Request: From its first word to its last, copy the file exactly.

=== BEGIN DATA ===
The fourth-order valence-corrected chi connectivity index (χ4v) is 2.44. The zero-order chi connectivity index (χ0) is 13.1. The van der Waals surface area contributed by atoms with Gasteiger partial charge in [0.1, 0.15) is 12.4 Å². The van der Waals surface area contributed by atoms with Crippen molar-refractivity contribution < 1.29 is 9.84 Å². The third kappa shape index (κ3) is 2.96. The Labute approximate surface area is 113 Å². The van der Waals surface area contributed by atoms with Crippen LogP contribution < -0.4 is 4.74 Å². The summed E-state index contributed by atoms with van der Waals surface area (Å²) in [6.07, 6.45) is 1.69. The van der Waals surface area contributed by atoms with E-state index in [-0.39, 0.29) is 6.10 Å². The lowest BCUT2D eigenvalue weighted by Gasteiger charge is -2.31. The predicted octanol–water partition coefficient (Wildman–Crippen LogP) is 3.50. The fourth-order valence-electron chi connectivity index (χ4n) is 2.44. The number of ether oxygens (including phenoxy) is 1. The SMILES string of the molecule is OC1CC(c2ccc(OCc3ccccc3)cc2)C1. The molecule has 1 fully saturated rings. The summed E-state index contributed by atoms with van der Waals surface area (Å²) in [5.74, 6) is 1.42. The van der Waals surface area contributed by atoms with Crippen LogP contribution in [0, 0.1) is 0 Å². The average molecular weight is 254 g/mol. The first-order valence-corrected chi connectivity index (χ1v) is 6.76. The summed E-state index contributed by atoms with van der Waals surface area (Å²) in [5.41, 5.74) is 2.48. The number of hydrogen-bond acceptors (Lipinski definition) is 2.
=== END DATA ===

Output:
The fourth-order valence-corrected chi connectivity index (χ4v) is 2.44. The zero-order chi connectivity index (χ0) is 13.1. The van der Waals surface area contributed by atoms with Gasteiger partial charge in [0.1, 0.15) is 12.4 Å². The van der Waals surface area contributed by atoms with Crippen molar-refractivity contribution < 1.29 is 9.84 Å². The third kappa shape index (κ3) is 2.96. The Labute approximate surface area is 113 Å². The van der Waals surface area contributed by atoms with Crippen LogP contribution < -0.4 is 4.74 Å². The summed E-state index contributed by atoms with van der Waals surface area (Å²) in [6.07, 6.45) is 1.69. The van der Waals surface area contributed by atoms with E-state index in [-0.39, 0.29) is 6.10 Å². The lowest BCUT2D eigenvalue weighted by Gasteiger charge is -2.31. The predicted octanol–water partition coefficient (Wildman–Crippen LogP) is 3.50. The fourth-order valence-electron chi connectivity index (χ4n) is 2.44. The number of ether oxygens (including phenoxy) is 1. The SMILES string of the molecule is OC1CC(c2ccc(OCc3ccccc3)cc2)C1. The molecule has 1 fully saturated rings. The summed E-state index contributed by atoms with van der Waals surface area (Å²) in [5.74, 6) is 1.42. The van der Waals surface area contributed by atoms with Crippen LogP contribution in [0, 0.1) is 0 Å². The average molecular weight is 254 g/mol. The first-order valence-corrected chi connectivity index (χ1v) is 6.76. The summed E-state index contributed by atoms with van der Waals surface area (Å²) in [5.41, 5.74) is 2.48. The number of hydrogen-bond acceptors (Lipinski definition) is 2.